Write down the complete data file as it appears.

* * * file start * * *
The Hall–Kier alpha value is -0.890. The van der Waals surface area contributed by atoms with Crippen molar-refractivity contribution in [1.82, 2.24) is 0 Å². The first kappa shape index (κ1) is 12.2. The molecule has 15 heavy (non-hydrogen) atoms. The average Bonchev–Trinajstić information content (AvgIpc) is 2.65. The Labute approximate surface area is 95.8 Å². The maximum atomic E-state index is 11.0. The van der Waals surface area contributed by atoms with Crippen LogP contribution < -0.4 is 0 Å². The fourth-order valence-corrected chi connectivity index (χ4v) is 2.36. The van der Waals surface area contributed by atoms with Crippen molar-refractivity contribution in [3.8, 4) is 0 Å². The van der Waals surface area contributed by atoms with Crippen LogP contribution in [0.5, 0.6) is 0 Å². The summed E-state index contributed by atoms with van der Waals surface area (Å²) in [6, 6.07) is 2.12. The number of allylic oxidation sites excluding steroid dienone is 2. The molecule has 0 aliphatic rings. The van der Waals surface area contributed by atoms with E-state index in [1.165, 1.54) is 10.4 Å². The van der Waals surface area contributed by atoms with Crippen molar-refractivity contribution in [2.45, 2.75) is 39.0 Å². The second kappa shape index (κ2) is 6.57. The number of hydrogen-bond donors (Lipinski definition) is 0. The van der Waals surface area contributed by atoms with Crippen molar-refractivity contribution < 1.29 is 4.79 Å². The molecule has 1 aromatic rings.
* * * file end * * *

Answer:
The Hall–Kier alpha value is -0.890. The van der Waals surface area contributed by atoms with Crippen molar-refractivity contribution in [1.82, 2.24) is 0 Å². The first kappa shape index (κ1) is 12.2. The molecule has 15 heavy (non-hydrogen) atoms. The average Bonchev–Trinajstić information content (AvgIpc) is 2.65. The Labute approximate surface area is 95.8 Å². The maximum atomic E-state index is 11.0. The van der Waals surface area contributed by atoms with Crippen LogP contribution < -0.4 is 0 Å². The fourth-order valence-corrected chi connectivity index (χ4v) is 2.36. The van der Waals surface area contributed by atoms with Crippen molar-refractivity contribution in [3.8, 4) is 0 Å². The van der Waals surface area contributed by atoms with Crippen LogP contribution in [0.5, 0.6) is 0 Å². The summed E-state index contributed by atoms with van der Waals surface area (Å²) in [6, 6.07) is 2.12. The number of allylic oxidation sites excluding steroid dienone is 2. The molecule has 0 aliphatic rings. The van der Waals surface area contributed by atoms with E-state index in [1.165, 1.54) is 10.4 Å². The van der Waals surface area contributed by atoms with Crippen molar-refractivity contribution in [2.45, 2.75) is 39.0 Å². The second kappa shape index (κ2) is 6.57. The number of hydrogen-bond donors (Lipinski definition) is 0. The van der Waals surface area contributed by atoms with Crippen molar-refractivity contribution < 1.29 is 4.79 Å². The molecule has 1 aromatic rings.